If your anxiety is a reaction to a single, isolated event — the shot the doctor is about to give you, for example — your anxiety level will decrease and your symptoms will disappear after the event. If your anxiety is caused by friction between you and your mother-in-law, you’re likely to experience anxiety for a period of time before and after you see her. In this case, the symptom list may have grown to include diarrhea or constipation and irritability.

What Causes Anxiety?

Essentially, anxiety is part of the “fight or flight” mechanism, a carryover from prehistoric days when men were hunters or hunted; their instincts readied them to attack — or run from an attack. Anxiety kept them alive, as it caused adrenaline to be released into the bloodstream, causing the liver to release sugars into the system to ready them for the fight.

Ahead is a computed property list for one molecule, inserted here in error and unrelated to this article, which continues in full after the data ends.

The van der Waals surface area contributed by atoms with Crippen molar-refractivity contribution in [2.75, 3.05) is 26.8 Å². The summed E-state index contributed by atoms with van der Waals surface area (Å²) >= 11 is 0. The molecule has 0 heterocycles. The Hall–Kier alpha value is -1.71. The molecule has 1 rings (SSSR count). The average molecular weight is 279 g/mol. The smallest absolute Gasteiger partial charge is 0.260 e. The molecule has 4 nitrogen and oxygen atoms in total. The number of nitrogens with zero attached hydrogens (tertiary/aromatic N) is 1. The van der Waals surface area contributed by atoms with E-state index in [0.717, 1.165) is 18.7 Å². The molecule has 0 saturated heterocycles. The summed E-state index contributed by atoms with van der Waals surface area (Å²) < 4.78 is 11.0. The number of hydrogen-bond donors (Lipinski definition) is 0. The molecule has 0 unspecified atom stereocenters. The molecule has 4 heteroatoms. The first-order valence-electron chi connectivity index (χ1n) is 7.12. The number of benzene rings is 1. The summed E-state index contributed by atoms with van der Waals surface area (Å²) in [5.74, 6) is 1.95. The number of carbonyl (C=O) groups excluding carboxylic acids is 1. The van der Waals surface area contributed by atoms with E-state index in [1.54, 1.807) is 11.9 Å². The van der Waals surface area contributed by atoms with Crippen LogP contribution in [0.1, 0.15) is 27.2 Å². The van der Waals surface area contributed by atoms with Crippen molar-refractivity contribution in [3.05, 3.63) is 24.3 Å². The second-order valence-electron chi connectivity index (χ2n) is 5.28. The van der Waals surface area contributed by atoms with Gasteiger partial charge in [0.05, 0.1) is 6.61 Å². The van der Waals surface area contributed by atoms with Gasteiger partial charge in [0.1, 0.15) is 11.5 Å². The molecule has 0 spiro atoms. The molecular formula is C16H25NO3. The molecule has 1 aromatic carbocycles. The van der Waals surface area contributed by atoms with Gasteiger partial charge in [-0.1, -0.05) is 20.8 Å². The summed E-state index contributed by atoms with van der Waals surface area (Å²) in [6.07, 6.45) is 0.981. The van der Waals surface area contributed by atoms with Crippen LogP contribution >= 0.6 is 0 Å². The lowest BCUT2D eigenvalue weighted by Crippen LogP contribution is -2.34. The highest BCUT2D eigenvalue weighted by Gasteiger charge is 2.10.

That warning system is still necessary for today’s emergencies. Trouble is, we experience the manifestations of the “fight or flight” mechanism even when it’s not really appropriate to our modern stressors. Yet, chronic stress causes the body to get locked into a permanent state of high alert.

In no time, we’re physically reacting as though we were in a life-threatening situation. The problem is the body’s response to such stress. When anxiety is severe or prolonged, the powerful “fight or flight” chemicals can cause anxiety and panic reactions and damage your body’s organs. Eventually, anxiety can cause a full-fledged illness, such as headaches and high blood pressure.

While stress is most often at the root of anxiety symptoms, they can be caused by physical problems as well. If your anxiety symptoms are persistent, get checked out by your doctor so that you can rule out the following: